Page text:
Tag Archives: Civil Rights

Georgie Woods

Georgie Woods has improved, enhanced and inspired the lives of many throughout his multi-faceted career of entertainment and public service.

As “The Guy with the Goods,” Georgie Woods has entertained for five full decades on radio stations WHAT and WDAS. In 1960, Georgie became active in the civil rights movement as Vice President of the NAACP. Georgie became an outspoken advocate of equal opportunity and equal treatment for African Americans and joined the Reverend Doctor Martin Luther King, Jr. and Cecil B. Moore in an ongoing campaign that took Woods from Washington, D.C., to Selma, Alabama. His other humanitarian efforts included a 17-day tour of Vietnam, as the first African American to entertain the troops.

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Georgie Woods Plaque

Nina Simone Netflix Documentary

Later this year, Netflix will debut an original documentary about Nina Simone, What Happened, Miss Simone? The film was screened at the Sundance Film Festival.

Rolling Stone reports:

Beginning with footage of the singer staring down an audience at the Montreux Jazz Festival in 1976, What Happened goes about answering its question by flipping back to Simone’s childhood, detailing her early musical ambitions to be the first black female classical pianist. Despite her talent and the financial support of well-to-do patrons, she was rejected by the prestigious Curtis Institute in Philadelphia; that “early jolt of racism,” as Simone referred to the incident, became the first of several events to fuel an inexhaustible supply of anger at society. A summer gig at an Atlantic City bar gave birth to the blues chanteuse she’d eventually become, with the film tracing her rise to hit recording artist, jazz sensation, long-suffering wife (her manager/husband Andrew Stroud does not come off well), a major player in the Civil Rights movement, industry pariah, American ex-pat, playing-for-chump-change café performer and, eventually, a rediscovered legend.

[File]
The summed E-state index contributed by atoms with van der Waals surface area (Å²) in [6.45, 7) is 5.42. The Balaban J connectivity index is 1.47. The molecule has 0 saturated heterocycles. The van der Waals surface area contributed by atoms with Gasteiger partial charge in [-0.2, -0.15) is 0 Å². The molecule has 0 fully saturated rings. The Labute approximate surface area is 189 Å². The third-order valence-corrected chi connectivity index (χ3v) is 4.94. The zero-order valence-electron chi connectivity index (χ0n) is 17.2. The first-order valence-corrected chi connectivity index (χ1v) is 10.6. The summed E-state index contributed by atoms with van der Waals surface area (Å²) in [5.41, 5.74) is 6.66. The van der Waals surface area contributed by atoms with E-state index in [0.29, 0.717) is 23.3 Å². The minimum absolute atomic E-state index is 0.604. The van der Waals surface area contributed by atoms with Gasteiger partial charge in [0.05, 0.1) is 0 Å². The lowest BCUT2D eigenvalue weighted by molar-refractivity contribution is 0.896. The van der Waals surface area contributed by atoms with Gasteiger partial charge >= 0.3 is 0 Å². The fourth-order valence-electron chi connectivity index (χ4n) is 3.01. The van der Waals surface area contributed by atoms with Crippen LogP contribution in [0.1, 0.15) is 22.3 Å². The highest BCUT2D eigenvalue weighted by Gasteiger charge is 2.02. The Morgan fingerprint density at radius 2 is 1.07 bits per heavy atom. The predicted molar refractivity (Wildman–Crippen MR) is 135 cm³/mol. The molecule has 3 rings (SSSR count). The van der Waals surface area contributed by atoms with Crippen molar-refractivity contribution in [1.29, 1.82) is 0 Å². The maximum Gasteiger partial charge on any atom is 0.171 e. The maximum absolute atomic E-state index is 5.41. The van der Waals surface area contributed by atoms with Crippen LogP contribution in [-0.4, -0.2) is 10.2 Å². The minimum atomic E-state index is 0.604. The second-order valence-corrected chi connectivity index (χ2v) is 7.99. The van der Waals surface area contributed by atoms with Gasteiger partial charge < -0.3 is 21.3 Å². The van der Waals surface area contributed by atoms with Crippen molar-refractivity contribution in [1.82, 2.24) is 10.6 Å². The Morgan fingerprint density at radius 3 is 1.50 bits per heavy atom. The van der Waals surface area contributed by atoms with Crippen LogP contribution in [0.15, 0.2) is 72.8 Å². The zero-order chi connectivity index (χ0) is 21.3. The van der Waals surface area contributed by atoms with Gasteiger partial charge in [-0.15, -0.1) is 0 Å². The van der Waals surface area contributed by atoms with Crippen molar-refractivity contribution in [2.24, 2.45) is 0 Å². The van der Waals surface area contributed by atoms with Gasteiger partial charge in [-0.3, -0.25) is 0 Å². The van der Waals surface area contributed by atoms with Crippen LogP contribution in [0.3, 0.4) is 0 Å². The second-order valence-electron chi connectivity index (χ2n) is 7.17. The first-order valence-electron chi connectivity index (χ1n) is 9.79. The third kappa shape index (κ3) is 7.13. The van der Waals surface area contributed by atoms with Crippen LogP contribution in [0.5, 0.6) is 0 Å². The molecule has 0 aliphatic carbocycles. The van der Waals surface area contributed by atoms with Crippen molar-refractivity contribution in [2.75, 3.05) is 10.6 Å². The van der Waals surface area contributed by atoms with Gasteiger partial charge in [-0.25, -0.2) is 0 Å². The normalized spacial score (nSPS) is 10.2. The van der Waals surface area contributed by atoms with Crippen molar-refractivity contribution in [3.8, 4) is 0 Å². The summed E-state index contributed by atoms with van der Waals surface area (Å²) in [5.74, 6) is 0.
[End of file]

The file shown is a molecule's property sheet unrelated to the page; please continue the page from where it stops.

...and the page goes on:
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1959: The Year that Changed Jazz

There are some years that were so momentous just their mention evokes milestones. Think 1776 and 1964. Or 1965 and “Bloody Sunday,” a retelling of which, “Selma,” is now playing in theaters.

1959 was the year that changed jazz. That year marked the release of Miles Davis’ “Kind of Blue,” John Coltrane’s “Giant Steps,” Ornette Coleman’s “Shape of Jazz to Come” and Dave Brubeck’s “Time Out.”

The Strip

“The Golden Strip” in North Philly was on Columbia Avenue, now named Cecil B. Moore Avenue in honor of the legendary civil rights lawyer. Back in the day, Moore also spent time in West Philly on 52nd Street, aka “The Strip”:

In addition to being a civil rights leader, a community activist and a politician [Cecil B.] Moore found time to party with some of the era’s most fascinating people. His favorite stomping ground was West Philadelphia’s 52nd Street Strip, a reinvigorated area of bars and nightclubs where “blacks began buying the drinking establishments formerly owned by whites.

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